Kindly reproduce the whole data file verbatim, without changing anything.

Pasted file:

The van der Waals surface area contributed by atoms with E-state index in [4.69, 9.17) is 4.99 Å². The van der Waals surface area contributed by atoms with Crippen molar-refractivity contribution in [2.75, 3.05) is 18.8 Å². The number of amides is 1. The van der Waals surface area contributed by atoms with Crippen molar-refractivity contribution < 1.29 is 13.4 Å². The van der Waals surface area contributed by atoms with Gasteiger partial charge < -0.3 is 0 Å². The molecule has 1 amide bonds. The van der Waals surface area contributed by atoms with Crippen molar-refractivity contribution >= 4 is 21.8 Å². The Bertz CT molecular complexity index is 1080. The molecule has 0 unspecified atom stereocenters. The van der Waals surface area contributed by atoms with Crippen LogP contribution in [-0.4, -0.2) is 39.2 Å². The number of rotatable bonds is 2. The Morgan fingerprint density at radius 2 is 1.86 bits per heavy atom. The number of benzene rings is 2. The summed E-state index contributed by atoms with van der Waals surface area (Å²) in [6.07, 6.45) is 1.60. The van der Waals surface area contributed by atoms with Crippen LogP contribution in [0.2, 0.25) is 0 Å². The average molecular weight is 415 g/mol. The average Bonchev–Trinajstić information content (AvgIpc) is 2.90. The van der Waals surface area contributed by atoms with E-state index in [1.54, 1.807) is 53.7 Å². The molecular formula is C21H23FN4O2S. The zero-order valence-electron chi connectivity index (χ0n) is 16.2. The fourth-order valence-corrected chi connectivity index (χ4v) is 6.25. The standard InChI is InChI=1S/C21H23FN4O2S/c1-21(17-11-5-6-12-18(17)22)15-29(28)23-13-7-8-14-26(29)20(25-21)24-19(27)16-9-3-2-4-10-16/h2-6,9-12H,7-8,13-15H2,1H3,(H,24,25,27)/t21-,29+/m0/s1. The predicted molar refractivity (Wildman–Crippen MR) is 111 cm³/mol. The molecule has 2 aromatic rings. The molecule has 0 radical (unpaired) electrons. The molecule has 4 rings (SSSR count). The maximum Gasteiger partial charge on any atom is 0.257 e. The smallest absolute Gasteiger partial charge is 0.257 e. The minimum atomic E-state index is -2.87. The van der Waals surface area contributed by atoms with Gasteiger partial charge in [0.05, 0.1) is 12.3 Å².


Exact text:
The van der Waals surface area contributed by atoms with E-state index in [4.69, 9.17) is 4.99 Å². The van der Waals surface area contributed by atoms with Crippen molar-refractivity contribution in [2.75, 3.05) is 18.8 Å². The number of amides is 1. The van der Waals surface area contributed by atoms with Crippen molar-refractivity contribution < 1.29 is 13.4 Å². The van der Waals surface area contributed by atoms with Gasteiger partial charge < -0.3 is 0 Å². The molecule has 1 amide bonds. The van der Waals surface area contributed by atoms with Crippen molar-refractivity contribution >= 4 is 21.8 Å². The Bertz CT molecular complexity index is 1080. The molecule has 0 unspecified atom stereocenters. The van der Waals surface area contributed by atoms with Crippen LogP contribution in [-0.4, -0.2) is 39.2 Å². The number of rotatable bonds is 2. The Morgan fingerprint density at radius 2 is 1.86 bits per heavy atom. The number of benzene rings is 2. The summed E-state index contributed by atoms with van der Waals surface area (Å²) in [6.07, 6.45) is 1.60. The van der Waals surface area contributed by atoms with Crippen LogP contribution in [0.2, 0.25) is 0 Å². The average molecular weight is 415 g/mol. The average Bonchev–Trinajstić information content (AvgIpc) is 2.90. The van der Waals surface area contributed by atoms with E-state index in [1.54, 1.807) is 53.7 Å². The molecular formula is C21H23FN4O2S. The zero-order valence-electron chi connectivity index (χ0n) is 16.2. The fourth-order valence-corrected chi connectivity index (χ4v) is 6.25. The standard InChI is InChI=1S/C21H23FN4O2S/c1-21(17-11-5-6-12-18(17)22)15-29(28)23-13-7-8-14-26(29)20(25-21)24-19(27)16-9-3-2-4-10-16/h2-6,9-12H,7-8,13-15H2,1H3,(H,24,25,27)/t21-,29+/m0/s1. The predicted molar refractivity (Wildman–Crippen MR) is 111 cm³/mol. The molecule has 2 aromatic rings. The molecule has 0 radical (unpaired) electrons. The molecule has 4 rings (SSSR count). The maximum Gasteiger partial charge on any atom is 0.257 e. The smallest absolute Gasteiger partial charge is 0.257 e. The minimum atomic E-state index is -2.87. The van der Waals surface area contributed by atoms with Gasteiger partial charge in [0.05, 0.1) is 12.3 Å².